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Sunday, April 15, 2007

Jacke Robinson Day 2007 - 60th anniversary of baseball and civil rights history

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Today, all of baseball takes notice of the 60th anniversary of the integration of the major leagues by the Brooklyn Dodgers' Jackie Robinson. It took great courage on the part of Brooklyn's President and General Manager Branch Rickey, who also had the financial acumen to figure that the Negro Leagues had many excellent players and whichever Major League team integrated first would have the pick of the best players at reasonable prices. But it took even greater courage by Robinson to be "the first" and have to live with all of the celebrity glare that such a distinction would provide.

It is, indeed, a much different era today than in 1947, and it seems almost unimaginable to many Americans born in the past thirty years or so that such institutionalized racial discrimination was commonplace back then, but Jackie Robinson handled his fame with class, dignity and honor, and his success at the Major League level blew open the door of opportunity for every other African-American player who followed him. If Robinson had wilted in such circumstances and failed as a player with the Dodgers, who knows what impact that would have had on the progress of integration in baseball and in society in general?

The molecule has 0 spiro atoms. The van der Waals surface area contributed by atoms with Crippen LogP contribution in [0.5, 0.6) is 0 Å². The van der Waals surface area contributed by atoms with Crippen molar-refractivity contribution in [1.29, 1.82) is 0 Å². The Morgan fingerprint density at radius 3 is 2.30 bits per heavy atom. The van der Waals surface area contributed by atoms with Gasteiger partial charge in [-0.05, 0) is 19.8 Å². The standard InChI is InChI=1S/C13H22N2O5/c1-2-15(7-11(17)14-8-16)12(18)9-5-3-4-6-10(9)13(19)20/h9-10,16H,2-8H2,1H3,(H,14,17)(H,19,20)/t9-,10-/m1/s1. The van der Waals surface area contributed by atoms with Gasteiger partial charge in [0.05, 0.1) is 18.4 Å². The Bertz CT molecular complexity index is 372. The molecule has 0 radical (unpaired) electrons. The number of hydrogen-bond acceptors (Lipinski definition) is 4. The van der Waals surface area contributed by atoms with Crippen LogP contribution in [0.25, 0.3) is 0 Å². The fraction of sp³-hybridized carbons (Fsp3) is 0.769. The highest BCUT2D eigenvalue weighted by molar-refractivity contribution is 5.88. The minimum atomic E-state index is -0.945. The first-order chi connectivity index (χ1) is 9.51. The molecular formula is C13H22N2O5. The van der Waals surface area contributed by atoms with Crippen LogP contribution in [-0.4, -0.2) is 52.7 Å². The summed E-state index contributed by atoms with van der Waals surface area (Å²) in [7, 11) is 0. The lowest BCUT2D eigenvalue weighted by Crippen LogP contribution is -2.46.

Baseball back in the '40's was a daily part of the lives of so many Americans, who were starved for entertainment and distraction in the post-war era. Radio was king, television was just about to really get off the ground and challenge radio for dominance in the living rooms of America, and Jackie Robinson was a true baseball star, not just a "token" player or novelty. His acceptance by right-minded baseball fans helped advance the cause of civil rights in America, and it is a rare occurrence indeed when a baseball player's off-field contributions are as great (or greater than) his on-field accomplishments. He became the most positive of role-models, and was cut down much too young by diabetes. His great legacy however, will live forever.

It is always proper to take notice of how far we've come as a society on days such as this.
Number 42 deserves to be number one on April 15th, now and always.

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